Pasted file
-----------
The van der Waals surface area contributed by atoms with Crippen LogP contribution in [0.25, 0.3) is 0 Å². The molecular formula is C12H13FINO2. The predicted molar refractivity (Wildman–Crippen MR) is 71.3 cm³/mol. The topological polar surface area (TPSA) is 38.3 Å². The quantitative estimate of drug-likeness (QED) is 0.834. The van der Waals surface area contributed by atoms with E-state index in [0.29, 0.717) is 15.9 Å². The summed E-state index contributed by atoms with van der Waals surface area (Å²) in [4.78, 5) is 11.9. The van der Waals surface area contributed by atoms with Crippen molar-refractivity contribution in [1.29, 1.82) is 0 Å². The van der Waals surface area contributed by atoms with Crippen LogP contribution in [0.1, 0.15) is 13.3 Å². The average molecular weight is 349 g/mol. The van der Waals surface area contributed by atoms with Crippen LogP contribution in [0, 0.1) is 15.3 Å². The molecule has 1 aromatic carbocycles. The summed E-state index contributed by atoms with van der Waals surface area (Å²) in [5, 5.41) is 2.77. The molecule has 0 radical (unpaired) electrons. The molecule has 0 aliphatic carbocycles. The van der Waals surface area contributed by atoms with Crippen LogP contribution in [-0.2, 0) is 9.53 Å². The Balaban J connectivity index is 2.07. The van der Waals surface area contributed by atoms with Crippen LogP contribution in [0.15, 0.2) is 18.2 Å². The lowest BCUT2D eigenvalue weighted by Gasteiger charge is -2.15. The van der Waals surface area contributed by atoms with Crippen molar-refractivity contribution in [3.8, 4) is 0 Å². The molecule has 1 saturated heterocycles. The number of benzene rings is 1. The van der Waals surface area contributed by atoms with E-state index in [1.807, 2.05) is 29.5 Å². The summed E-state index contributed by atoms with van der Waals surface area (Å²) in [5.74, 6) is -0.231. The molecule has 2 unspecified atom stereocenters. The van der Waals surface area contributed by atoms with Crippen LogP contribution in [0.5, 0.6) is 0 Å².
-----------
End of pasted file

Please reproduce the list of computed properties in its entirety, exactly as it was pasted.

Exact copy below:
The van der Waals surface area contributed by atoms with Crippen LogP contribution in [0.25, 0.3) is 0 Å². The molecular formula is C12H13FINO2. The predicted molar refractivity (Wildman–Crippen MR) is 71.3 cm³/mol. The topological polar surface area (TPSA) is 38.3 Å². The quantitative estimate of drug-likeness (QED) is 0.834. The van der Waals surface area contributed by atoms with E-state index in [0.29, 0.717) is 15.9 Å². The summed E-state index contributed by atoms with van der Waals surface area (Å²) in [4.78, 5) is 11.9. The van der Waals surface area contributed by atoms with Crippen molar-refractivity contribution in [1.29, 1.82) is 0 Å². The van der Waals surface area contributed by atoms with Crippen LogP contribution in [0.1, 0.15) is 13.3 Å². The average molecular weight is 349 g/mol. The van der Waals surface area contributed by atoms with Crippen LogP contribution in [0, 0.1) is 15.3 Å². The molecule has 1 aromatic carbocycles. The summed E-state index contributed by atoms with van der Waals surface area (Å²) in [5, 5.41) is 2.77. The molecule has 0 radical (unpaired) electrons. The molecule has 0 aliphatic carbocycles. The van der Waals surface area contributed by atoms with Crippen LogP contribution in [-0.2, 0) is 9.53 Å². The Balaban J connectivity index is 2.07. The van der Waals surface area contributed by atoms with Crippen LogP contribution in [0.15, 0.2) is 18.2 Å². The lowest BCUT2D eigenvalue weighted by Gasteiger charge is -2.15. The van der Waals surface area contributed by atoms with Crippen molar-refractivity contribution in [3.8, 4) is 0 Å². The molecule has 1 saturated heterocycles. The number of benzene rings is 1. The van der Waals surface area contributed by atoms with E-state index in [1.807, 2.05) is 29.5 Å². The summed E-state index contributed by atoms with van der Waals surface area (Å²) in [5.74, 6) is -0.231. The molecule has 2 unspecified atom stereocenters. The van der Waals surface area contributed by atoms with Crippen LogP contribution in [0.5, 0.6) is 0 Å².